There are many similarities of current day American politics to the final years of the Weimar Republic of the early 20th century: a bureaucratic plutocracy governed by out of touch liberal capitalists, incapable of understanding, let alone meeting, the needs of ordinary working people, in a nation where factions of the left foolishly downplayed the looming threat of the far right. This terrible recipe created the conditions that led many Germans to feel increasingly alienated from public life, and thus easily manipulated by nationalism, racism and the scapegoating of all of their problems.

Governed by out of touch liberal capitalists? Well, not exactly. More to the point, unless you get into the nitty-gritty realities of 1920s Germany, you might as well just say nothing since spouting glittering generalities does not help the left prepare for the possible emergence of a genuine fascist threat. In this post, I want to dig deeper into the concrete realities of Weimar that should make it obvious how different our situation is today. We have plenty to deal with but mostly it involves trying to build a socialist movement that in the final analysis is the best defense against fascism as opposed to voting for someone like Hillary Clinton or Joe Biden.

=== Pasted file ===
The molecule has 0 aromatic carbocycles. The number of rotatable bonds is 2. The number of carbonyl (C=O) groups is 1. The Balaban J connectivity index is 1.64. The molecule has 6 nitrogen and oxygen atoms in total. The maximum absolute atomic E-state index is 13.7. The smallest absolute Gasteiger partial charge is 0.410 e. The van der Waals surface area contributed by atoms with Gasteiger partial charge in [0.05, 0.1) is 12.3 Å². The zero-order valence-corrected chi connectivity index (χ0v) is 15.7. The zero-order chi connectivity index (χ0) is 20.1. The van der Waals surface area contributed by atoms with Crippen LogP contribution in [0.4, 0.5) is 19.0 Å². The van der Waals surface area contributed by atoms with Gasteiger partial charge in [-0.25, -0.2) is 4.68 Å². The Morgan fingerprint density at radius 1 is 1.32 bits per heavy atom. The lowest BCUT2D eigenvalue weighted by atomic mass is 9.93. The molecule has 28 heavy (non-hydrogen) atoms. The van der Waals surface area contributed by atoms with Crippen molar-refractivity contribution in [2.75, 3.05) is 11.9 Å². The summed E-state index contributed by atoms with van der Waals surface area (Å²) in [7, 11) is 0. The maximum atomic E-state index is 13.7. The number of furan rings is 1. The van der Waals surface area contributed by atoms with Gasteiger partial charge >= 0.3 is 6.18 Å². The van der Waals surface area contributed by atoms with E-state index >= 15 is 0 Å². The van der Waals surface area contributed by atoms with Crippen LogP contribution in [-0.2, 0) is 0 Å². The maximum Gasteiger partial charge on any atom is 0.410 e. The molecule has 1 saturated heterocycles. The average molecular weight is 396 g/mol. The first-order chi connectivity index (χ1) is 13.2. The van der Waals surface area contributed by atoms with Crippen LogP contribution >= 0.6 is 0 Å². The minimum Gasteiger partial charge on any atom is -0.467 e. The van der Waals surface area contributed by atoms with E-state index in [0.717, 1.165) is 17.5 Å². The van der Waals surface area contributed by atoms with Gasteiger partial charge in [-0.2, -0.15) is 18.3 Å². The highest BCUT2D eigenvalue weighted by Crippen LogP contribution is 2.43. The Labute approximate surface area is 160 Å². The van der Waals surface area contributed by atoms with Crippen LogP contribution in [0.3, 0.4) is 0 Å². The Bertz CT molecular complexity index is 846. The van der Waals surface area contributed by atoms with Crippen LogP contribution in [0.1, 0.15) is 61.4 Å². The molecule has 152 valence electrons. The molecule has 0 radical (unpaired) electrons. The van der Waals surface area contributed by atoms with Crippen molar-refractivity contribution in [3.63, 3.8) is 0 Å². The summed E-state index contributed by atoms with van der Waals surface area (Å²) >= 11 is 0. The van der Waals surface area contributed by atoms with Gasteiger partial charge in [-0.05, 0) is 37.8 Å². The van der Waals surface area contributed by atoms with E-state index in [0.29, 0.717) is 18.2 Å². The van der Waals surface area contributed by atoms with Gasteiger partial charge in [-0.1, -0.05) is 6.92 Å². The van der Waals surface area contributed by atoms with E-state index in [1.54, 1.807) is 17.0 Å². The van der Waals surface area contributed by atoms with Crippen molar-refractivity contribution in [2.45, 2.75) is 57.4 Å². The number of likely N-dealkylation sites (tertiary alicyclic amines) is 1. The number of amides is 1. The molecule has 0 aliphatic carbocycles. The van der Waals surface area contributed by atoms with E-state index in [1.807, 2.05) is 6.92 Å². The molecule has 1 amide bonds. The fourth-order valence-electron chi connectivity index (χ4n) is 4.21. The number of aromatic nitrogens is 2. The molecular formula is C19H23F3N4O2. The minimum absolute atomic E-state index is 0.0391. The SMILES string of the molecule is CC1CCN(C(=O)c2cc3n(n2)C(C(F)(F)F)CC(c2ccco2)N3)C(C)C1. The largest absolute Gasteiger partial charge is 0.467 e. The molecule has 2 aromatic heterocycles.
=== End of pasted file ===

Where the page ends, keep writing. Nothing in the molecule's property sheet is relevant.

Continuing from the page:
To start with, the conditions facing Germans immediately after WWI were disastrous. Forced to sign an onerous treaty imposed by the allies, the country suffered a precipitous drop in economic well-being. On one hand, it led to revolutionary struggles that failed to take power as I have outlined elsewhere. On the other, it spawned a far-right movement led by the Freikorps that had no parallels with today’s Proud Boys or any other white supremacist militia.